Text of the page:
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Growers not limited to one sprayer option for soybean rust

Agriculture.com Staff 03/17/2006 @ 1:52pm

When it comes to managing soybean rust with fungicides, a number of application options that provide effective coverage are available to growers.

According to the results of an Ohio State University study conducted at the Ohio Agricultural Research and Development Center in Wooster, Ohio, a mix of sprayers and nozzles under certain production situations can provide relatively equal coverage of fungicide on soybean plants.

"The goal of the study was to determine which spray equipment would be the most effective against soybean rust," said Erdal Ozkan, an Ohio State University Extension agricultural engineer and one of the researchers of the project. The research team included plant pathologists from Ohio State, and engineers from the U.S. Department of Agriculture ARS Application Technology Research Unit in Wooster. Soybean rust has yet to be discovered in Ohio, but researchers strive to prepare growers for its potential arrival.

Findings from the research include:

When using conventional sprayers, nozzles that provide medium spray quality, rather than fine or coarse, tend to provide a better penetration of droplets inside the plant canopy and better leaf coverage.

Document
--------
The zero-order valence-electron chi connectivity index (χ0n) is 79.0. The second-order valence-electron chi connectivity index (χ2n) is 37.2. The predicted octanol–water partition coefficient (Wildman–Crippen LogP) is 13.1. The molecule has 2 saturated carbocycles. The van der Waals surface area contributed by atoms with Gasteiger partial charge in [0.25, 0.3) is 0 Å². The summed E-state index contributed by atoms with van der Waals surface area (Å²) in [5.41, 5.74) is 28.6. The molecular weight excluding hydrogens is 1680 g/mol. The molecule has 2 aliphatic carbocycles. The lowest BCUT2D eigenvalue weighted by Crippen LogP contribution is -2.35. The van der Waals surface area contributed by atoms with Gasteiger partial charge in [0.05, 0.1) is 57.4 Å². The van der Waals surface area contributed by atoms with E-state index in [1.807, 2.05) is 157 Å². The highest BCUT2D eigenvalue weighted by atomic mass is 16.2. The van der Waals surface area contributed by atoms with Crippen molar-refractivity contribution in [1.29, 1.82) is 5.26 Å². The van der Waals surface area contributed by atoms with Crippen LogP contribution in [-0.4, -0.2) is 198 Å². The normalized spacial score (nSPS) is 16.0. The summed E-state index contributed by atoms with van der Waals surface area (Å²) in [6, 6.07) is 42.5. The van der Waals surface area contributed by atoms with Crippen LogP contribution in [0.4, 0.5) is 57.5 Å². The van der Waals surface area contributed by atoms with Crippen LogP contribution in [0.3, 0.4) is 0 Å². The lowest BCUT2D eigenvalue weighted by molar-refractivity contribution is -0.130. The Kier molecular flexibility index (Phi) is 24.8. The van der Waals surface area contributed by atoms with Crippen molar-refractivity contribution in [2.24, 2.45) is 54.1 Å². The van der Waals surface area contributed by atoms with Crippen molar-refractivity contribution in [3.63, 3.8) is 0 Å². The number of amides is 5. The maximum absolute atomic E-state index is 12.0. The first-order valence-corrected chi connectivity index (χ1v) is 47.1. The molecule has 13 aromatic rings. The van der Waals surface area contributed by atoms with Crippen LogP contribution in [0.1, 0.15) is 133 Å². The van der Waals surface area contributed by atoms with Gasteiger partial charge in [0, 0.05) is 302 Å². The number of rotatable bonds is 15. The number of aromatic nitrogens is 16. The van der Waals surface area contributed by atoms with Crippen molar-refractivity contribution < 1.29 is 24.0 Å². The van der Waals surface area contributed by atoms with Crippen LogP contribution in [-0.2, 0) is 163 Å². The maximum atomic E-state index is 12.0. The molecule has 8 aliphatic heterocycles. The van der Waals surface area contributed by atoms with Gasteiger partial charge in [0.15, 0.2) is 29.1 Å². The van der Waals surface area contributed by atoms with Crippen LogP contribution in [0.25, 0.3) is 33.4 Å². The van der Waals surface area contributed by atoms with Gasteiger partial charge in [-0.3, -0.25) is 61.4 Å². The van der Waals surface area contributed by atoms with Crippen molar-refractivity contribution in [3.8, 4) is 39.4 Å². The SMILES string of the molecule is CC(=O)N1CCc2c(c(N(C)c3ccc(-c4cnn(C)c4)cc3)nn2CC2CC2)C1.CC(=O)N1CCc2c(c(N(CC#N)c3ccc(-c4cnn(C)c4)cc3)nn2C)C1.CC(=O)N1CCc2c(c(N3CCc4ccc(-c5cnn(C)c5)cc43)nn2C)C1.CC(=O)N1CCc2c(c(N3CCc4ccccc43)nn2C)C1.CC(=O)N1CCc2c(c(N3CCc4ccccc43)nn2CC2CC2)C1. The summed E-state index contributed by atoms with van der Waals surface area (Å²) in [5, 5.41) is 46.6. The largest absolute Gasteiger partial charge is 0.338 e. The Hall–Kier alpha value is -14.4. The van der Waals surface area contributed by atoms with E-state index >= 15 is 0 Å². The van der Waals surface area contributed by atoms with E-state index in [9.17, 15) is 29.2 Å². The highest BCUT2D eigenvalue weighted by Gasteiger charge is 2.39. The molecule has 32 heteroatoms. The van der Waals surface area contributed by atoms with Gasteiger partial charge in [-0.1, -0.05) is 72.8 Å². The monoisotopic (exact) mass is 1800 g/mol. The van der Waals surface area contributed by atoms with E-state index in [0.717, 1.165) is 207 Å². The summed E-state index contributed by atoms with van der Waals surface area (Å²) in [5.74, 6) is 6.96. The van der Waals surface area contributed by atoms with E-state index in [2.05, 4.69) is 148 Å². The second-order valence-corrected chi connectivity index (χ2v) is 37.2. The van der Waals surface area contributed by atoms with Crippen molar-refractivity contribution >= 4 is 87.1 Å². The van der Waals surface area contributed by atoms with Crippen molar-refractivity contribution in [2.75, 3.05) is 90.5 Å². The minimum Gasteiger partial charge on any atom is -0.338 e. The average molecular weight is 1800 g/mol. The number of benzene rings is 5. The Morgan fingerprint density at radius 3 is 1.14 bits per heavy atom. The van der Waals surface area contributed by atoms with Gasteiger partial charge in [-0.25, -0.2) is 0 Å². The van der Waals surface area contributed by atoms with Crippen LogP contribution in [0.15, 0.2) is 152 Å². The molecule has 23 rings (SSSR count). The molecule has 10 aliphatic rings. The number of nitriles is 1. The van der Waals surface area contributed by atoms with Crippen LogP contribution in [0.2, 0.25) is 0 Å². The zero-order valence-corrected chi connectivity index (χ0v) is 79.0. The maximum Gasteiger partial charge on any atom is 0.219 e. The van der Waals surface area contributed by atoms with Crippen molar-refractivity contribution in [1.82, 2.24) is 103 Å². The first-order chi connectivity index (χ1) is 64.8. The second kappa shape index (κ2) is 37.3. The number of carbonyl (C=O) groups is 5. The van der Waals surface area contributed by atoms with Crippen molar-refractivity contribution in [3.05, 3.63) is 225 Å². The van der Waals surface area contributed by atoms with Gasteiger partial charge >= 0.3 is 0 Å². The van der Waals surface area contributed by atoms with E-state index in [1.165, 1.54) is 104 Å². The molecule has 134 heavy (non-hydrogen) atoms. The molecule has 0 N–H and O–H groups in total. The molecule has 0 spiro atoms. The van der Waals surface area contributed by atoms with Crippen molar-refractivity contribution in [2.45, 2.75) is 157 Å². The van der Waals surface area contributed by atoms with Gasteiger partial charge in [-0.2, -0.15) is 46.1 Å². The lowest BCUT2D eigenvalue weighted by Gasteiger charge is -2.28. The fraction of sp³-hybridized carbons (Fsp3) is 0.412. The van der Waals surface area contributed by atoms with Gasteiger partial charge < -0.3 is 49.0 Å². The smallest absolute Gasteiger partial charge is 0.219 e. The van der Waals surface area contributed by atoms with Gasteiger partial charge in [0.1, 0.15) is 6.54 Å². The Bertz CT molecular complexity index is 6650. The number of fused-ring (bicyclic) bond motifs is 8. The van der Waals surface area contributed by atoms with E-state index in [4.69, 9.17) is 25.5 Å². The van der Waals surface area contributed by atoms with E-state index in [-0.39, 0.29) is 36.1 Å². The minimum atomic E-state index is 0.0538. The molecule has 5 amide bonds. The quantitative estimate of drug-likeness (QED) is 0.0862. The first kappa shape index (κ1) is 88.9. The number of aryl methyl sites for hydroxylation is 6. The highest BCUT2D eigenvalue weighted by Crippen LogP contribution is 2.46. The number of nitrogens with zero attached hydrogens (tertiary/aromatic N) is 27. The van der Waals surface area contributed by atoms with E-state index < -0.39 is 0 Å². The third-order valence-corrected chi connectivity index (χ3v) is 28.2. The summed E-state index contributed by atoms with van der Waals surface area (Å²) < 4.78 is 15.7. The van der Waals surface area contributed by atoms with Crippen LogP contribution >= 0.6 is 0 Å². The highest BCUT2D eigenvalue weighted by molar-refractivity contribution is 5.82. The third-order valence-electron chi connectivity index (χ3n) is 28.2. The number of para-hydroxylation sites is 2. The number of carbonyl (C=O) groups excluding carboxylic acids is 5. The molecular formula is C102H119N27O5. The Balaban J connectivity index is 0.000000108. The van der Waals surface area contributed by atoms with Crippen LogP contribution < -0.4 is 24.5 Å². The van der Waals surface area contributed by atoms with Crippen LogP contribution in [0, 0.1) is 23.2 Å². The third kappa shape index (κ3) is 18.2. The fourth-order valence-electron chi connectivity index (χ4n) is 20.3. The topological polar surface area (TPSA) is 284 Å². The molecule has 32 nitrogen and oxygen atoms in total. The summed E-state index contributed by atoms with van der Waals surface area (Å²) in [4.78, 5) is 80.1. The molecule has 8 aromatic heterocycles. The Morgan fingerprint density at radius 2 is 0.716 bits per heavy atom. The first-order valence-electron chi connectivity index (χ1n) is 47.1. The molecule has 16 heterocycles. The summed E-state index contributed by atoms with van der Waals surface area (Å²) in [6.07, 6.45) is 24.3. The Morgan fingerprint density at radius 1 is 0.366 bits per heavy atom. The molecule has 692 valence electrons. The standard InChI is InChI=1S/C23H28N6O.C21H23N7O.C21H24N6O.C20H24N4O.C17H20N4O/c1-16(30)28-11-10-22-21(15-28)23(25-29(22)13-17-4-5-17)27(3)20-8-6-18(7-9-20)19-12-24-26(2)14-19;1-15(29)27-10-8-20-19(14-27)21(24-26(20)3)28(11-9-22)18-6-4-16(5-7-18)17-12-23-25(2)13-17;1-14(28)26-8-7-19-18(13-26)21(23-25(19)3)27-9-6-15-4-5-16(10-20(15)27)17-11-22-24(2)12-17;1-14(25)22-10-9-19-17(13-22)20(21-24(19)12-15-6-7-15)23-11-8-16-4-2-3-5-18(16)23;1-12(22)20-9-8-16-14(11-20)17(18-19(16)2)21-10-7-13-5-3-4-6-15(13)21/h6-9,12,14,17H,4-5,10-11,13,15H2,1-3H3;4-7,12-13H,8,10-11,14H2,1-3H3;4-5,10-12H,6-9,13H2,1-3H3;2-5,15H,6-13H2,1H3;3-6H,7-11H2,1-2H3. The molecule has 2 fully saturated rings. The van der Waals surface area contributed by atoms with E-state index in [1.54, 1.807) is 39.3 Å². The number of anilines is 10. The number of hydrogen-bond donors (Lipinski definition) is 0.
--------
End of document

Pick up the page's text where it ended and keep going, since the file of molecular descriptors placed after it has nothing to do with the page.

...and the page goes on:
Spray hitting the target from two different angles may produce better coverage if the canopy is not dense. But in dense canopy conditions, flat-fan nozzles with a single spray pattern producing medium quality spray tend to provide a better penetration of droplets inside the canopy.

Air-assisted sprayers did a better job with penetration of droplets and spray coverage than a conventional sprayer.

Using a mechanical canopy opener, conventional sprayers may provide coverage and penetration nearly as good as those from air-assisted sprayers. However, the canopy opener will not be effective in reducing spray drift, which is achieved using air-assisted sprayers.

At 15 gallons per acre and seven miles per hour, and under dense canopy conditions, flat-fan nozzles provided better coverage and penetration into the canopy than hollow cone nozzles.

When it comes to managing soybean rust with fungicides, a number of application options that provide effective coverage are available to growers.

The results of the research were based on droplet coverage and deposition on a variety of artificial targets -- water sensitive paper and metal plates -- attached to a stake and placed inside the soybean plants in four replicated areas 50 feet wide and 150 feet long.

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